[Posted by Jack Dunphy.]
Rank-and-file officers on the LAPD certainly have their reasons for being disappointed with Chief William Bratton. I have expressed some of those reasons in my columns on National Review Online, most recently here. But disappointed as we might be with Bratton, you’d have a hard time finding anyone on the department lamenting the fact that L.A. city councilman Bernard Parks was ousted from the job.
So it’s laughable to see Parks insinuating, as he did at a recent city council meeting, that the LAPD would be in better shape today if he had been retained as chief. During a discussion of the LAPD’s handling of the May Day protest at MacArthur Park, Parks played a video supplied by “community members” that portrayed the May Day melee as merely the latest in a series of abuses committed by LAPD officers during Bratton’s tenure. Among these were the videotaped arrests of Stanley Miller, who was struck with a flashlight after fleeing from a stolen car, and William Cardenas, who was punched in the face by officers attempting to arrest him for a felony warrant. For Parks to suggest that these incidents would not have occurred had he been in command of the LAPD is beyond absurd.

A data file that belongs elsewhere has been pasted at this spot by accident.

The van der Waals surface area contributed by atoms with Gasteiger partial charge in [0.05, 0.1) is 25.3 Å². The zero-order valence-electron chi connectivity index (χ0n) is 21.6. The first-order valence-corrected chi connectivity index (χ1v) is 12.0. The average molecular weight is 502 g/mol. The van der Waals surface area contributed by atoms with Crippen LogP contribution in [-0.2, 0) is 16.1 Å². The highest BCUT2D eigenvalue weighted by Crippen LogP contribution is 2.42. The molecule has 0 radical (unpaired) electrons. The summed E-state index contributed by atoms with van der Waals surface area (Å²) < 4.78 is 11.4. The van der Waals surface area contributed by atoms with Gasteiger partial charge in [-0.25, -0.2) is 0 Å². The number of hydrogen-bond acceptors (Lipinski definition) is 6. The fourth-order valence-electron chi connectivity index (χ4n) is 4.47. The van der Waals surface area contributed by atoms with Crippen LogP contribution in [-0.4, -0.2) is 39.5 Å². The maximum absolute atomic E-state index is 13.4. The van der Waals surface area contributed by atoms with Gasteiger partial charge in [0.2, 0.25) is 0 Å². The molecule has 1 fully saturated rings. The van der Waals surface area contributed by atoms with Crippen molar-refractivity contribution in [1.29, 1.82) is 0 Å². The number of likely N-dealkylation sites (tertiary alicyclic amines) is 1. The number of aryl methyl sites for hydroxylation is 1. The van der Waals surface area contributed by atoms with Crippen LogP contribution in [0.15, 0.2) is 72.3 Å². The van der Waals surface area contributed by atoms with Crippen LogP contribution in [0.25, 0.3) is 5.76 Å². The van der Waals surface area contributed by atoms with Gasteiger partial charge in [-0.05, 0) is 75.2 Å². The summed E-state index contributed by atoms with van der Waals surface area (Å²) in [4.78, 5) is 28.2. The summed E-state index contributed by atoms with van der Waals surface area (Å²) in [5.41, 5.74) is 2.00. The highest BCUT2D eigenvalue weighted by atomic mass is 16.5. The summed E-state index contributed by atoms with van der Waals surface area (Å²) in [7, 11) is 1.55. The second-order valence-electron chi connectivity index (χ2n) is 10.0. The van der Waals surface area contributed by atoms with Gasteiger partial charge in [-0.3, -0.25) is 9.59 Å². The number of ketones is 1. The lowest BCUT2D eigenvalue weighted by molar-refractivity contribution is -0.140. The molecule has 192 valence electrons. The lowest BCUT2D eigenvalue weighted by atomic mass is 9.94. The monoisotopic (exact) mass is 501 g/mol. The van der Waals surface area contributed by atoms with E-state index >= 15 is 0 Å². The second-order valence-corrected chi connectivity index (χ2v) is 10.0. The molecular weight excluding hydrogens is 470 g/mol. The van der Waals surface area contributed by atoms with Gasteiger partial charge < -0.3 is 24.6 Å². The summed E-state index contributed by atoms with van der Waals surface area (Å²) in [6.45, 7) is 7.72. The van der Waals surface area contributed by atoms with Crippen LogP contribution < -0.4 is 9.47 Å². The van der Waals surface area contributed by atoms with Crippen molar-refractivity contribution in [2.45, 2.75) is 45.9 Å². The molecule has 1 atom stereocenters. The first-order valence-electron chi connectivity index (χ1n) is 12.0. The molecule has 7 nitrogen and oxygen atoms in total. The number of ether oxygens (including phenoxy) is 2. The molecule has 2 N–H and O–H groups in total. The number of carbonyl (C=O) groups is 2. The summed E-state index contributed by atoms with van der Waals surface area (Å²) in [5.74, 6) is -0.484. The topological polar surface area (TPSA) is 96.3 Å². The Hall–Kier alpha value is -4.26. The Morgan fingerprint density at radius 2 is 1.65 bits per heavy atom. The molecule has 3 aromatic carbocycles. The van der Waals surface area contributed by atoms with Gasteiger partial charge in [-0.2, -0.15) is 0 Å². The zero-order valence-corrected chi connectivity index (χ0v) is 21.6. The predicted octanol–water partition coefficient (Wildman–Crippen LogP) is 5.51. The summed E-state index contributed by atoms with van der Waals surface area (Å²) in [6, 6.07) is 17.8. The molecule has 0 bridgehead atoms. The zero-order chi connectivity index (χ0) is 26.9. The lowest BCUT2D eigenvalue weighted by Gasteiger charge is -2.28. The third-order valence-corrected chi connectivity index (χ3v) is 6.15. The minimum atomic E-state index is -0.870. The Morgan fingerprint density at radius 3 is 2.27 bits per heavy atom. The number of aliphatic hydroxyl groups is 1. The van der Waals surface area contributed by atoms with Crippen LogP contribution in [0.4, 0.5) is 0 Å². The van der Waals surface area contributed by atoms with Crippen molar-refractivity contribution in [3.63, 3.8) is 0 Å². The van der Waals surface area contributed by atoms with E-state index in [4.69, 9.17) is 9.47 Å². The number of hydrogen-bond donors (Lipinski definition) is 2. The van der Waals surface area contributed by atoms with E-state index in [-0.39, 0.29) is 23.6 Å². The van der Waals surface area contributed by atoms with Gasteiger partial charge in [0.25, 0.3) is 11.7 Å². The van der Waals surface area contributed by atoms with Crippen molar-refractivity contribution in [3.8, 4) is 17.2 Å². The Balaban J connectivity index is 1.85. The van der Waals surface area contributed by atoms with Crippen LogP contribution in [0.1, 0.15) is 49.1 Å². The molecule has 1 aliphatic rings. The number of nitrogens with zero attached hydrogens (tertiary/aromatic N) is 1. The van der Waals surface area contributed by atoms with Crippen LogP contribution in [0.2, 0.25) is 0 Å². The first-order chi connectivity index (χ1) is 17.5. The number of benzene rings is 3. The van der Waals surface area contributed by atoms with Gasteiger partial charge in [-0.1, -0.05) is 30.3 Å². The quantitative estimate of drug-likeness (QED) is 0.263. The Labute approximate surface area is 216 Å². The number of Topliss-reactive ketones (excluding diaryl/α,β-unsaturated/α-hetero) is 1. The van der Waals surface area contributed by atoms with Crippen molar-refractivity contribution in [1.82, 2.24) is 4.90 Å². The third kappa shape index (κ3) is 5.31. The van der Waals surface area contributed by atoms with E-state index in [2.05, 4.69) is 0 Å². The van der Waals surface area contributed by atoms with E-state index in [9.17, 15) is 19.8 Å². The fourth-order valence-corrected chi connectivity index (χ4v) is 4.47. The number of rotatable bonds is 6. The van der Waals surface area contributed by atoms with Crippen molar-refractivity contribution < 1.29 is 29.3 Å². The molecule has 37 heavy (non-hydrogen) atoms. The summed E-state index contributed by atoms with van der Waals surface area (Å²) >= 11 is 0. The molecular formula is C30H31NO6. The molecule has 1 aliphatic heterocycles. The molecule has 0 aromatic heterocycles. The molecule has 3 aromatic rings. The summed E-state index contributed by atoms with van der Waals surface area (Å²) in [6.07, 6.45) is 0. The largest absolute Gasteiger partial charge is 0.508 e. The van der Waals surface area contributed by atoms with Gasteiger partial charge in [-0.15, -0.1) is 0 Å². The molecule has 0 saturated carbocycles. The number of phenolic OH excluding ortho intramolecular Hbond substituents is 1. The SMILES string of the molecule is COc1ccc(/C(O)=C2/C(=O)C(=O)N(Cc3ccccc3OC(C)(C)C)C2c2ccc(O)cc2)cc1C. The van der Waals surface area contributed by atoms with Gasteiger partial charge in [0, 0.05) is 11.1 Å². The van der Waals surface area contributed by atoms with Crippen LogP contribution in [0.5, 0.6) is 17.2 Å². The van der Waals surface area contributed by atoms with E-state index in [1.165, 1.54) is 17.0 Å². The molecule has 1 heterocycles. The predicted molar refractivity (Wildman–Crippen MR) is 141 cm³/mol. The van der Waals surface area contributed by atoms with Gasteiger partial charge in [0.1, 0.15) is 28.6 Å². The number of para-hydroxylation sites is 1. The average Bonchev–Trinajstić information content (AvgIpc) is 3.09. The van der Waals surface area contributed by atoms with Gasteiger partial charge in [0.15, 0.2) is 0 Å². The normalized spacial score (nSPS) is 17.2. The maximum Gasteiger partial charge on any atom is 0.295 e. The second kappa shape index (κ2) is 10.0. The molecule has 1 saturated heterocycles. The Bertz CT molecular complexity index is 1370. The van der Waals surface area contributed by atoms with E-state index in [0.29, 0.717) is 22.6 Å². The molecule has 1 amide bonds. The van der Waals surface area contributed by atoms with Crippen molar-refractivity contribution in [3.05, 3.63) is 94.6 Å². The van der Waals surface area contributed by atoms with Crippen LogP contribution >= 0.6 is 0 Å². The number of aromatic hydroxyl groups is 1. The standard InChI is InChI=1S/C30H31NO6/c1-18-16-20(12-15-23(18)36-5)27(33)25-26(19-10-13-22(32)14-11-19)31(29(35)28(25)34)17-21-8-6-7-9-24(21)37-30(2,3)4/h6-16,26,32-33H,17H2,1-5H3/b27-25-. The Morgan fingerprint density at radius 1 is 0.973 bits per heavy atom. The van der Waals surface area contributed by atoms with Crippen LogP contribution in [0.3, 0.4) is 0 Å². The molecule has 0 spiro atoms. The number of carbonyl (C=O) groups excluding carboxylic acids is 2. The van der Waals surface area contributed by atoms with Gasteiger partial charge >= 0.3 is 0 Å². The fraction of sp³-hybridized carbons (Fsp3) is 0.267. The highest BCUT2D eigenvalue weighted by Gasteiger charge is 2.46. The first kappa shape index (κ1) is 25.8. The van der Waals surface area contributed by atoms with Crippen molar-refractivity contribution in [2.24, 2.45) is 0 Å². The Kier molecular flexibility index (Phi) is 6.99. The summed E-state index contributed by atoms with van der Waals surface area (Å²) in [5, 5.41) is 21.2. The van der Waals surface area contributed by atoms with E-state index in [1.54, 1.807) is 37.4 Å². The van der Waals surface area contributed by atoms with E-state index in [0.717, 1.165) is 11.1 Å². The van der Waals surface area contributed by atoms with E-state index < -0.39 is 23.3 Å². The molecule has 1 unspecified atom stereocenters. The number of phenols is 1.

But, on second thought, maybe not so absurd after all, but not for the reasons Parks would wish. Under Parks’s autocratic stewardship, morale in the LAPD was abysmal. Officers were leaving the department in droves, far outpacing recruiting efforts. So perhaps it’s true that those controversial arrests would not have occurred, but only because there wouldn’t have been any cops left to make them.
William Bratton could do better, but even on his worst day he’s a better chief than Parks was on his best.